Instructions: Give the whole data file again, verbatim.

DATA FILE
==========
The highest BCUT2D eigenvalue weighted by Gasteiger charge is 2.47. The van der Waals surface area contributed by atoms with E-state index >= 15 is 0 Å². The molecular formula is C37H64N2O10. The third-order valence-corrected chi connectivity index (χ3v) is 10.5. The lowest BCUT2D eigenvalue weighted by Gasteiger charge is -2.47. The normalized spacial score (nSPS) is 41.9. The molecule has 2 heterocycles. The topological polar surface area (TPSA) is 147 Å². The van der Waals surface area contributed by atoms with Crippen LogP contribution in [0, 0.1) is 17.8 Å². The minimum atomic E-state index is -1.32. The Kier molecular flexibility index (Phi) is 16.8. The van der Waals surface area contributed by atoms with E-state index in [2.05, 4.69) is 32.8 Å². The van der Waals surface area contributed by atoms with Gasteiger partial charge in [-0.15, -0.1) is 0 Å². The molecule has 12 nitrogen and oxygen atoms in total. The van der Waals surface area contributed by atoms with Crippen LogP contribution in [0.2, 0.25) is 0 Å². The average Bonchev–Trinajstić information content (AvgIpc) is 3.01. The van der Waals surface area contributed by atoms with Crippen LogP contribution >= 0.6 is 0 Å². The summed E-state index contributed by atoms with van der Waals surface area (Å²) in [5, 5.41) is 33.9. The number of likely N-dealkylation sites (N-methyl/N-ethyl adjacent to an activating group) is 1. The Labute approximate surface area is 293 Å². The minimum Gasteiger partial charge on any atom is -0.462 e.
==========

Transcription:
The highest BCUT2D eigenvalue weighted by Gasteiger charge is 2.47. The van der Waals surface area contributed by atoms with E-state index >= 15 is 0 Å². The molecular formula is C37H64N2O10. The third-order valence-corrected chi connectivity index (χ3v) is 10.5. The lowest BCUT2D eigenvalue weighted by Gasteiger charge is -2.47. The normalized spacial score (nSPS) is 41.9. The molecule has 2 heterocycles. The topological polar surface area (TPSA) is 147 Å². The van der Waals surface area contributed by atoms with Crippen LogP contribution in [0, 0.1) is 17.8 Å². The minimum atomic E-state index is -1.32. The Kier molecular flexibility index (Phi) is 16.8. The van der Waals surface area contributed by atoms with E-state index in [2.05, 4.69) is 32.8 Å². The van der Waals surface area contributed by atoms with Gasteiger partial charge in [-0.15, -0.1) is 0 Å². The molecule has 12 nitrogen and oxygen atoms in total. The van der Waals surface area contributed by atoms with Crippen LogP contribution in [0.2, 0.25) is 0 Å². The average Bonchev–Trinajstić information content (AvgIpc) is 3.01. The van der Waals surface area contributed by atoms with Crippen LogP contribution >= 0.6 is 0 Å². The summed E-state index contributed by atoms with van der Waals surface area (Å²) in [5, 5.41) is 33.9. The number of likely N-dealkylation sites (N-methyl/N-ethyl adjacent to an activating group) is 1. The Labute approximate surface area is 293 Å². The minimum Gasteiger partial charge on any atom is -0.462 e.